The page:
Established in 1994, the Royal Institute for Inter-Faith Studies (RIIFS) emerged from a process of consultation with educational, cultural and interfaith institutions in the Middle East and the West started a decade earlier. RIIFS was originally intended to serve as a centre for the study of Christian and Jewish traditions in the Arab/Islamic world and for the enhancement of understanding of regional diversity with a view to lessening Middle Eastern tensions. Initially focusing on religion, religious diversity and the Middle East, the Institute has broadened its scope to encompass the interdisciplinary study of cultural interaction worldwide.
From the Institute's inception, its work has involved research, publication of reference works and periodicals, and organisation of workshops, conferences and lectures. In addition to publishing academic works pertaining to Christianity and Muslim/Christian relations in the Arab World, RIIFS produces a quarterly magazine Al-Nashra which serves as a forum in which Muslims and Christians may discuss contemporary interfaith issues, particularly as they relate to Arab and Islamic societies. Al-Nashra also strives to shed light upon the historical relationship between the three Abrahamic religions ( Judaism, Christianity and Islam) in the interests of deepening mutual understanding at a time when tolerance often seems to be captive to newspaper headlines. The magazine is freely and widely distributed to leading political and religious figures in the region, both Christian and Muslim, as well as to others interested in the continuation of fruitful relations among the adherents of different faiths.
Since 1999 the RIIFS has published the semi-annual Bulletin of the Royal Institute for Inter-Faith Studies (BRIIFS), a peer-reviewed academic journal that publishes research articles, essays and book reviews contributed by recognised scholars working in all fields of the humanities and social sciences.
The Royal Institute works to promote dialogue between Muslim and Christian Arabs and to assess their mutual relations, as Arabs, with the Western world. At meetings convened by RIIFS scholars, researchers, religious leaders and journalists have asked such questions as: What is the role of Christian Arabs in Arab/Islamic society and how may it be enhanced? What are the responsibilities of Christian Arabs to Arab/Islamic society? Can Christian Arab identity be instrumental in cultivating positive relations between Muslim Arabs and the West? What is the impact of the migration of Arab Christians to the West upon the strength and sustainability of the region's Christian communities?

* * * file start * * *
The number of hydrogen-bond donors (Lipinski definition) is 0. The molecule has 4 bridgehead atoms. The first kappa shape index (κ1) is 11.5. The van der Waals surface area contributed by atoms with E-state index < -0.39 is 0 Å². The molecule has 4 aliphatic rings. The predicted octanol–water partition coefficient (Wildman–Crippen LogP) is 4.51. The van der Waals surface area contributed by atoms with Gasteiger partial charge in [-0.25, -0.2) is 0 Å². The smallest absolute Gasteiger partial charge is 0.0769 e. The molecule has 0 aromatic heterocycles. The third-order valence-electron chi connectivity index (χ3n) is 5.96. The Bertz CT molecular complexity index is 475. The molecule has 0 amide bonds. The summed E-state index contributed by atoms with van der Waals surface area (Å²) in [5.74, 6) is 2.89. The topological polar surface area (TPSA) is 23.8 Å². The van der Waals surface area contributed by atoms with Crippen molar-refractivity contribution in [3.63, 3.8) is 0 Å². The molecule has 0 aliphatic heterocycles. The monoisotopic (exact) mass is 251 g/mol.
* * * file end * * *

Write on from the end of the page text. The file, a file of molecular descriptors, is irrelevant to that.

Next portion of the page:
RIIFS has long been concerned with the Arab image in the West. A 1998 meeting focused on the apparent European and American identification of the Middle East with such threats to global peace and democratic order as terrorism, resurgent Islam, totalitarian governments and weapons of mass destruction. This negative perception of the region and its peoples has been repeatedly invoked in recent memory, particularly by the United States, to justify the severing of diplomatic relations, the application of economic sanctions and even the use of military force.
Since the events of 11 September the Royal Institute has given renewed thought to how it may further contribute to the lessening of tensions between the Arab/Islamic and Western worlds by designing programmes targetted at policy makers and educators. Genuine progress will take time. There is always the possibility that a new outrage - real or perceived - will harden prejudices and feed sterile conflict. No matter what the future holds, the Institute will continue to work to foster understanding and deepen tolerance on both sides of the divide.